Synopsis

Lizard: Understaing is a wonderful thing


The novel Lizard by Banana Yoshimoto is a collection of six different stories that underlie the theme of hope. Rather than on its own, the stories together entrench us with a message of hope.

The book starts off with the first short story Newlywed. A 29 year old, newly married salary man is heading home in a train. At home, he has his wife waiting for him in his home, which she has made it her universe. He’s lost with thinking if this will continue for the rest of his life. Then, he meets a stranger…

In Lizard, a man’s love towards a female friend who he calls ‘Lizard’ expressed.

The woman has round, black eyes that gaze at you with utter detachment, like the eues of a reptile. Every bend and curve of her small body is cool to the touch, so cool that I want to scoop her up in my two hands” (Yoshimoto 19).

Helix is quite similar to Lizard of how he finds himself impossible to detach himself from his girlfriend. He expresses such feeling as an ‘infinite helix’. The first female narrative approaches in the story Dreaming of Kimchee. This story gives a strong voice to women, discussing how her affair with a married man isn’t so bad as everyone makes it to be.

Blood and Water resonates with people who left their houses to work in an outer country or state. It’s about a woman who left her town and came to work in Tokyo. Though she sometimes misses her hometown, she is unable to go back since she found herself where she belongs.

In A Strange Tale from Down by the River, the female narrator deliberately uses sex to express herself, flowing through an empty space with absolutely no sense of control. She then gives up her sexual life and devotes herself to a man she loves, which helps her discover her own truths.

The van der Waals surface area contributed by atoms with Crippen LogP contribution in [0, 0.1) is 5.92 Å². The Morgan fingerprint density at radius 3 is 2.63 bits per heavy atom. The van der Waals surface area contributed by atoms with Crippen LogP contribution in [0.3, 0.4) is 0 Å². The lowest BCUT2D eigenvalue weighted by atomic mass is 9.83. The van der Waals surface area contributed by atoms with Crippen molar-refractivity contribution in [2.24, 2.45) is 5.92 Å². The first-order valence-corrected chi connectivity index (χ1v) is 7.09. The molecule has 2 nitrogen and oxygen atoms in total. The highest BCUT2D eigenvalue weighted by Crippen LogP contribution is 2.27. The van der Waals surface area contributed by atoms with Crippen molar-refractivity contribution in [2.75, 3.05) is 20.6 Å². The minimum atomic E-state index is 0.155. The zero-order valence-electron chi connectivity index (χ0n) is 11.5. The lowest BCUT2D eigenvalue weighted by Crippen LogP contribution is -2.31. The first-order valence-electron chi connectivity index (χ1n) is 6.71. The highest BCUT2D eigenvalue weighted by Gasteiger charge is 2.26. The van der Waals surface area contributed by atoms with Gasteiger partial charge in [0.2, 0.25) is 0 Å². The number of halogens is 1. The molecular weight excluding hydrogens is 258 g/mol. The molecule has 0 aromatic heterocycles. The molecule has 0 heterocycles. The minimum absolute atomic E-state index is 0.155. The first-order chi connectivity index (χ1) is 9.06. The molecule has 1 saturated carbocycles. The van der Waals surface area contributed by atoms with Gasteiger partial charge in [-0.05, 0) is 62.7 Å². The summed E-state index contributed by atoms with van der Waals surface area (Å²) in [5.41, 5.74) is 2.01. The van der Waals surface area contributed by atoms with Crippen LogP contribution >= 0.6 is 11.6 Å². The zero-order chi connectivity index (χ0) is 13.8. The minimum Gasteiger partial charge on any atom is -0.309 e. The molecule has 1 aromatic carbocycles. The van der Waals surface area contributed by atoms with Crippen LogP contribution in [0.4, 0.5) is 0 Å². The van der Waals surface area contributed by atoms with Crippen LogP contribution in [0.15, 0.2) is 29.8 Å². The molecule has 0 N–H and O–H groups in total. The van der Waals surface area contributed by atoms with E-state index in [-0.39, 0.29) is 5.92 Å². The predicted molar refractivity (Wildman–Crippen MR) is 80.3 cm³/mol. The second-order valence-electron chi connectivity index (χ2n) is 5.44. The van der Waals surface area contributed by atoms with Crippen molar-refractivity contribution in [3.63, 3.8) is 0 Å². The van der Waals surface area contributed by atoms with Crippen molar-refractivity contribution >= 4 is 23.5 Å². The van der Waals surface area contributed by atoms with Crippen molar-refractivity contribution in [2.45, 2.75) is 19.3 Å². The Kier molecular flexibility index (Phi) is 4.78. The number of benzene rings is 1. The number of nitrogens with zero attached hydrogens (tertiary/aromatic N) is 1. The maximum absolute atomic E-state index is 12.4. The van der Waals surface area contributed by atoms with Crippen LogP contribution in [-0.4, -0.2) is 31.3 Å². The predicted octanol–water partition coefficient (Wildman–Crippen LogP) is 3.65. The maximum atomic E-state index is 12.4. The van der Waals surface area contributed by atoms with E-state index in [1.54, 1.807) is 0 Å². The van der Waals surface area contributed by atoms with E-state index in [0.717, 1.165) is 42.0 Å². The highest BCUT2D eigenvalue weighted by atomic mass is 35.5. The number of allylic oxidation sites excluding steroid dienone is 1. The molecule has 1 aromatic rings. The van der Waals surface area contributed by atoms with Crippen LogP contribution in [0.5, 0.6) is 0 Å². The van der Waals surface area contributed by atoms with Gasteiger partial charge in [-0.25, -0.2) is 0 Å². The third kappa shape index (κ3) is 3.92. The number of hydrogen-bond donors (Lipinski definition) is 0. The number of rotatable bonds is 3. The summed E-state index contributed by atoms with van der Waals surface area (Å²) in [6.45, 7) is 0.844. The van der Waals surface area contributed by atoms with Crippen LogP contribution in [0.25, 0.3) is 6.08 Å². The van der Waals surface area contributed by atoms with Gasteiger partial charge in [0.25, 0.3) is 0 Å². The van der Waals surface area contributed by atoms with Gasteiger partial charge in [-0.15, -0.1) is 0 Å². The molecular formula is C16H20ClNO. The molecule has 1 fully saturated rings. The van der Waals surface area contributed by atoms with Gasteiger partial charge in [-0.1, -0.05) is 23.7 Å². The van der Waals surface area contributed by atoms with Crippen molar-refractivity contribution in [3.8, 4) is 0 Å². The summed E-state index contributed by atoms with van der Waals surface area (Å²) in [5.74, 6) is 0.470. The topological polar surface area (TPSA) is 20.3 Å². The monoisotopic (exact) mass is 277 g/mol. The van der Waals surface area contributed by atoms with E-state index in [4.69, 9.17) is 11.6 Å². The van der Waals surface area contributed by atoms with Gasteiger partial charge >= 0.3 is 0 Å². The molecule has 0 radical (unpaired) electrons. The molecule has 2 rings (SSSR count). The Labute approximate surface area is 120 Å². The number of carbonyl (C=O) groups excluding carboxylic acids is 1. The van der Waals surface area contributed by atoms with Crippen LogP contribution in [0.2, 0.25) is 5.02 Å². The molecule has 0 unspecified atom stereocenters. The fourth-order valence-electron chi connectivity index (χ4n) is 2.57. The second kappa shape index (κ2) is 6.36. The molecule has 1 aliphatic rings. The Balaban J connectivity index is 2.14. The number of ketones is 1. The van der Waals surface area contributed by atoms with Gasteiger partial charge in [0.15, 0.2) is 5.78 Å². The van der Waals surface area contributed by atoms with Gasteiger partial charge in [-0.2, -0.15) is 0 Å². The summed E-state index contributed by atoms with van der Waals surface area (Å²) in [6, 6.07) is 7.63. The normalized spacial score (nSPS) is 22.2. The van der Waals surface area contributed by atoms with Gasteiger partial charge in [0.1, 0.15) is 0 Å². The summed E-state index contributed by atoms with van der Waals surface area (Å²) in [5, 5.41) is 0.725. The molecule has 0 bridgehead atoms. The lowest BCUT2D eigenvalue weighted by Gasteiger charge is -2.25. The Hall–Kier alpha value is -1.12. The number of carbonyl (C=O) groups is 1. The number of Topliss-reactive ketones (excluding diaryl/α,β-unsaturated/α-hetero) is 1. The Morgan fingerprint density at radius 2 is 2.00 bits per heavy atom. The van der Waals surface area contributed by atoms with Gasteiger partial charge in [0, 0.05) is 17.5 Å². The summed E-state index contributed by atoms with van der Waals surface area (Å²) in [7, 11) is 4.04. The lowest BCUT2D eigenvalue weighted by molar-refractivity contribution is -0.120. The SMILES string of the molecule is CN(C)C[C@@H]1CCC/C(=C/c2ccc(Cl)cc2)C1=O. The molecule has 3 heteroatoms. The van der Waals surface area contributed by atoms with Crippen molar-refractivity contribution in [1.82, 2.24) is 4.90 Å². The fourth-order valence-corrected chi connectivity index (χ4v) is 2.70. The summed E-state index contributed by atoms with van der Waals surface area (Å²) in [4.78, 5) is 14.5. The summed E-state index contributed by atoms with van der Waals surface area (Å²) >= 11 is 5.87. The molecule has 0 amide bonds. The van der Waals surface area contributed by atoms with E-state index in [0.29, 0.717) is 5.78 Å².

Every character in every story goes through a conflict with something that segregates them from their dreams. They end up realizing that a step further in their effort is worth it because they feel that it has brought them close to realizing their dreams.

Review

Short and simple deeper meanings


I say Lizard is not the book for you if you’re in the mood for classic. However, if you’d like to read something that wouldn’t require much metal power and feel like a quick reading, Lizard would be the perfect ticket.

Unlike most stories, Banana Yoshimoto wrote a book where there are no villains or heroes, no gut-wrenching emotions nor twisting plots. She wrote about normal, urban people with mostly unusual past lives living in the current ‘normal’ society.

The stories go through a contemplative, gentle and optimistic point-of-view of human lives. The characters in the story are mostly two-dimensional, portraying the issues people face in today’s world with its moral ambiguities and loneliness. Lizard also touches upon the beauty of the lifetime moments and its uncertainty. Yoshimoto’s writings are very easy to read since it sounds simple. However, it is not easy to understand the true meanings
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Banana Yoshimoto
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The genre I would put this book into would be magic realism. This book covers the realist tradition of the current world but at the same time includes the elements from fantasy, fiction, and mythology.

Yoshimoto has simple and concise writing style, which emphasize on elements such as hope, truth, and beauty. If you can value such beautiful moments in the stories and the book as a whole, Lizard it is.

Author Biography

Mahoko Yoshimoto, known as Banana Yoshimoto was born in July 24, 1964 in Tokyo Japan. She is the daughter of Takaaki Yoshimoto who is known the be an influential Japanese philosopher. Banana Yoshimoto grew up in a liberal family where she learned to be independent from a young age. She graduated at the age of 22 from Nihon University, majoring in art and literature. During her college years, she chose the name ‘Banana’ because she found it to be ‘purposefully androgynous’ and ‘cute’.

Banana Yoshimoto continues to write 30 minutes everyday on her computer and continues to write an online journal on her personal website for her fans.


Links

Banana Yoshimoto's website